Her voice carried across the room at Café Society, but I liked it: "I'll have a martini, straight up. And I prefer those little onions to olives." Well, never mind that adding the onions and subtracting the olives makes it a gibson, not a martini. What I liked is that she was about 75 years old and a little sassy.
Later I told former owner Michele Leny that I wanted to be ordering martinis when I'm 75.
"Yes! I want to be drinking them for breakfast," he said.
Last year, after 20 years in business, Leny sold the restaurant to Cullen Kent, the chef who trained at Chez Philippe and La Tourelle before coming to Café Society nearly four years ago. But Leny stayed on as an employee and his influence remains on the menu, from his father's decadent and old-school Oysters Maurice appetizer (and truly, don't most of us love a bit of creamy melted cheese on our shell fish? We loved Justine's, after all.) to the wine list.
I ordered a Le Rosé de Phélan Ségur
and caused a bit of a stir. First the waiter had to be sure I understood it wasn't like a white zinfandel. A bit later we heard an exclamation of surprise from the back when Leny saw the bottle waiting to be served. "Ah, someone has ordered the rosé!" (A lot of what he says is followed by an exclamation point.)
When it came to the table, he stopped by to be sure that we were happy with it. "So many people think of it like that Beringer (white zinfandel)," he explained. "Is it too dry for you? Did the waiter explain this?"
Sigh. I told him I requested it, that it wasn't pushed on me. A bit later we overheard him talking to the waiter, wanting to know if I understood what the wine was. "She asked me for it!" the waiter said, a little panic in his voice.
It was excellent, a restaurant value at $30 for the bottle, and complementary with both the scallops and the coq au vin.
The scallops were perfectly cooked, seared until barely browned with a light crust on the outside, crossed with tiny hash marks. While firm, they were also meltingly tender and not even the tiniest bit chewy. They were also among the cleanest scallops I've eaten, with nary a grain of sand nor touch of grittiness.
The cool tomato and shallot salad the warm scallops were served atop was superb. A melange of colorful tomatoes, bursting with summer, was tossed with marinated shallots and finished with a balsamic vinaigrette, both lush and sprightly as only a good balsamic can be. It was light and refreshing but filling too, a delight on a very hot summer night.
The coq au vin, a special of the day, was a hearty selection yet not beyond the constraints of 100 degrees of mercury. The chicken was fall-off-the-bone tender, delicately infused with wine and the sauce was light, not as heavy with wine as many versions of the classic French dish are.
We'll move on to Kent's plans, but not without mentioning the Grand Marnier creme brulee. I only eat dessert when I review, never at home, because I can't afford the calories. But a creme brulee is the dessert I have the hardest time resisting. The menu states that Café Society's is the best in Memphis, so I had to bite. Usually one thoughtful mouthful will satisfy me, but oh no, not this time. Best in Memphis?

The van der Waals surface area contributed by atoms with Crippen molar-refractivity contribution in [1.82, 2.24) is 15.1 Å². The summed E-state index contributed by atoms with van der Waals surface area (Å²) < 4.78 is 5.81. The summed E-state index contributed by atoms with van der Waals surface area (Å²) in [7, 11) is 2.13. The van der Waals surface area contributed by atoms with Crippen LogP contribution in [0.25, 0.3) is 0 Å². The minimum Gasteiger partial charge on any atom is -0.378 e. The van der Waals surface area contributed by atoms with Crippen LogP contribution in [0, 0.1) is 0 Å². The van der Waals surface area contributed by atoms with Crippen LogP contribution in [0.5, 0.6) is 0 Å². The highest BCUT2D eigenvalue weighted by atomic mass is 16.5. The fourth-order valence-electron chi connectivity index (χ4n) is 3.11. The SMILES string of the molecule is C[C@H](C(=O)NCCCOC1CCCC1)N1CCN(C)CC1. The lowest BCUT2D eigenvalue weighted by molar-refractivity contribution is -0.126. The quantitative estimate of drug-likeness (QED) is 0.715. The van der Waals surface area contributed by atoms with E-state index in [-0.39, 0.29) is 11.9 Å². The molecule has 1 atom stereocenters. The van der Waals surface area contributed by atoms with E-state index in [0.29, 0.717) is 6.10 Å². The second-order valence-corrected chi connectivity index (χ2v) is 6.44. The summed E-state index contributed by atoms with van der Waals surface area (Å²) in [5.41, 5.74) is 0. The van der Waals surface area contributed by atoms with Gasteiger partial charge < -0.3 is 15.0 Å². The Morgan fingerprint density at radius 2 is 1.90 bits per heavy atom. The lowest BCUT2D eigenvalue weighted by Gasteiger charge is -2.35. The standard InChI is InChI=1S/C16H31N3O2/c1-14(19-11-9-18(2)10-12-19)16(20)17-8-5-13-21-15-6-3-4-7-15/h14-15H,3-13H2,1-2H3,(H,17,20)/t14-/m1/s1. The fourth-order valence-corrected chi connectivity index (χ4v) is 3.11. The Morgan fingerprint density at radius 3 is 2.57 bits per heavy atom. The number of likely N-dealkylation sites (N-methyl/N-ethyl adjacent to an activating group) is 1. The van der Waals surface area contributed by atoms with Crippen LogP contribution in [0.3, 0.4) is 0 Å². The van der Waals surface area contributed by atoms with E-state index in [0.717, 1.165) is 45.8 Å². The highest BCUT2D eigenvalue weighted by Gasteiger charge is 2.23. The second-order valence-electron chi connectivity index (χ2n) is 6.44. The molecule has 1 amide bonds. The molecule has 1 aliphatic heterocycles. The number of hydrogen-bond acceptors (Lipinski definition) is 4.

Well, I'm more than happy to conduct a taste-off, but this is certainly in the top three. It's also a little different than many, because the silky custard is a bit sweeter than you often find. To balance the sweetness, the sugar top is a bit more deeply burnt, so there's an interesting juxtaposition of sugar's sweetness against its bitterness, which works beautifully.
When the no-smoking ban went into effect in October, Cafe Society took the unusual approach of separating the bar from the restaurant and giving them separate entrances. You can smoke in the bar, where the age restriction is 21 and older, but not in the restaurant. Kent has started a remodeling job that has already resulted in a private dining room and will soon include a lounge, which will buffer the two areas. Patrons choosing the lounge will be able to order from the more casual bar menu but will be able to eat in a nonsmoking environment.
The bar menu includes appetizers and a few sandwiches, including a burger that comes with pommes frites.
And those, Belgian Leny will remind anyone who happens to mention them, are never to be called french fries.
"They are not from France," he declares. "They are from Belgium. Belgium! I am very passionate about this."
-- Jennifer Biggs: 529-5223
Address: 212 N. Evergreen
Telephone: (901) 722-2177
Hours: Sunday through Friday, 11 a.m. to 4 p.m.; Sunday through Thursday, 5 to 10 p.m.; Friday and Saturday, 5 to 11 p.m.
No-smoking area: Smoking only in the separate bar.
Handicapped access: Yes
Alcoholic beverages: Full bar
Don't miss: Pan-seared scallops, Oysters Maurice, Grand Marnier creme brulee, pommes frites
What's hot: Smokers can enjoy air conditioning in an upscale bar, yet diners are protected from the smoke by closed doors.
What's new: A lounge is in the works; an interesting wine list is updated frequently.